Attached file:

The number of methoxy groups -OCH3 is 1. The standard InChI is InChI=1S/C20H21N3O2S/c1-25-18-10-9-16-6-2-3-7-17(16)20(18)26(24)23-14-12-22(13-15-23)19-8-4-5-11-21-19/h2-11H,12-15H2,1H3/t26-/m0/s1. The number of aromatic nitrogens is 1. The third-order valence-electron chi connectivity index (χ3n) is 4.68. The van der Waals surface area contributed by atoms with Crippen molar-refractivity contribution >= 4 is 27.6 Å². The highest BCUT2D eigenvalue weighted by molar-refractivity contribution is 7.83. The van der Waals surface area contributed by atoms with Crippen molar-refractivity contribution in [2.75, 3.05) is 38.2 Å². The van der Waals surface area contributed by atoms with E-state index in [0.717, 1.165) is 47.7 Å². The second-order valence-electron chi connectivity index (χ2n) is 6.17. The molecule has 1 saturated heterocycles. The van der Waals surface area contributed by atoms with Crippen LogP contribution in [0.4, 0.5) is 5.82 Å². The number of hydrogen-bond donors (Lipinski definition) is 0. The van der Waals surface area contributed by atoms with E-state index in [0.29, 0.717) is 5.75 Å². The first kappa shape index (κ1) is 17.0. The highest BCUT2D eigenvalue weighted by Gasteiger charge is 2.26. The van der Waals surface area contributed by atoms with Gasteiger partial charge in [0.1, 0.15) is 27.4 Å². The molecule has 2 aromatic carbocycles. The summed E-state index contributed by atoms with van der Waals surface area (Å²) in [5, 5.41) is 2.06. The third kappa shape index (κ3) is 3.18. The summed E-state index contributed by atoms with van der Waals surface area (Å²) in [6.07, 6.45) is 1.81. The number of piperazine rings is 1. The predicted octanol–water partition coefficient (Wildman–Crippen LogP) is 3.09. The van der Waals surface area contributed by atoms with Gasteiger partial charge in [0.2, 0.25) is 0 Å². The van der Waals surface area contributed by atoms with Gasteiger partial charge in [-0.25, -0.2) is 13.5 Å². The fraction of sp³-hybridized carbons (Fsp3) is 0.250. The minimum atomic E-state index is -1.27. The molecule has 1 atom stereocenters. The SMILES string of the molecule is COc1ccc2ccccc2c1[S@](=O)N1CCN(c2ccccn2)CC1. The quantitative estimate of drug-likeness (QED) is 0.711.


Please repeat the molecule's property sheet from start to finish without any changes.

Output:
The number of methoxy groups -OCH3 is 1. The standard InChI is InChI=1S/C20H21N3O2S/c1-25-18-10-9-16-6-2-3-7-17(16)20(18)26(24)23-14-12-22(13-15-23)19-8-4-5-11-21-19/h2-11H,12-15H2,1H3/t26-/m0/s1. The number of aromatic nitrogens is 1. The third-order valence-electron chi connectivity index (χ3n) is 4.68. The van der Waals surface area contributed by atoms with Crippen molar-refractivity contribution >= 4 is 27.6 Å². The highest BCUT2D eigenvalue weighted by molar-refractivity contribution is 7.83. The van der Waals surface area contributed by atoms with Crippen molar-refractivity contribution in [2.75, 3.05) is 38.2 Å². The van der Waals surface area contributed by atoms with E-state index in [0.717, 1.165) is 47.7 Å². The second-order valence-electron chi connectivity index (χ2n) is 6.17. The molecule has 1 saturated heterocycles. The van der Waals surface area contributed by atoms with Crippen LogP contribution in [0.4, 0.5) is 5.82 Å². The number of hydrogen-bond donors (Lipinski definition) is 0. The van der Waals surface area contributed by atoms with E-state index in [0.29, 0.717) is 5.75 Å². The first kappa shape index (κ1) is 17.0. The highest BCUT2D eigenvalue weighted by Gasteiger charge is 2.26. The van der Waals surface area contributed by atoms with Gasteiger partial charge in [0.1, 0.15) is 27.4 Å². The molecule has 2 aromatic carbocycles. The summed E-state index contributed by atoms with van der Waals surface area (Å²) in [5, 5.41) is 2.06. The third kappa shape index (κ3) is 3.18. The summed E-state index contributed by atoms with van der Waals surface area (Å²) in [6.07, 6.45) is 1.81. The number of piperazine rings is 1. The predicted octanol–water partition coefficient (Wildman–Crippen LogP) is 3.09. The van der Waals surface area contributed by atoms with Gasteiger partial charge in [0.2, 0.25) is 0 Å². The van der Waals surface area contributed by atoms with Gasteiger partial charge in [-0.25, -0.2) is 13.5 Å². The fraction of sp³-hybridized carbons (Fsp3) is 0.250. The minimum atomic E-state index is -1.27. The molecule has 1 atom stereocenters. The SMILES string of the molecule is COc1ccc2ccccc2c1[S@](=O)N1CCN(c2ccccn2)CC1. The quantitative estimate of drug-likeness (QED) is 0.711.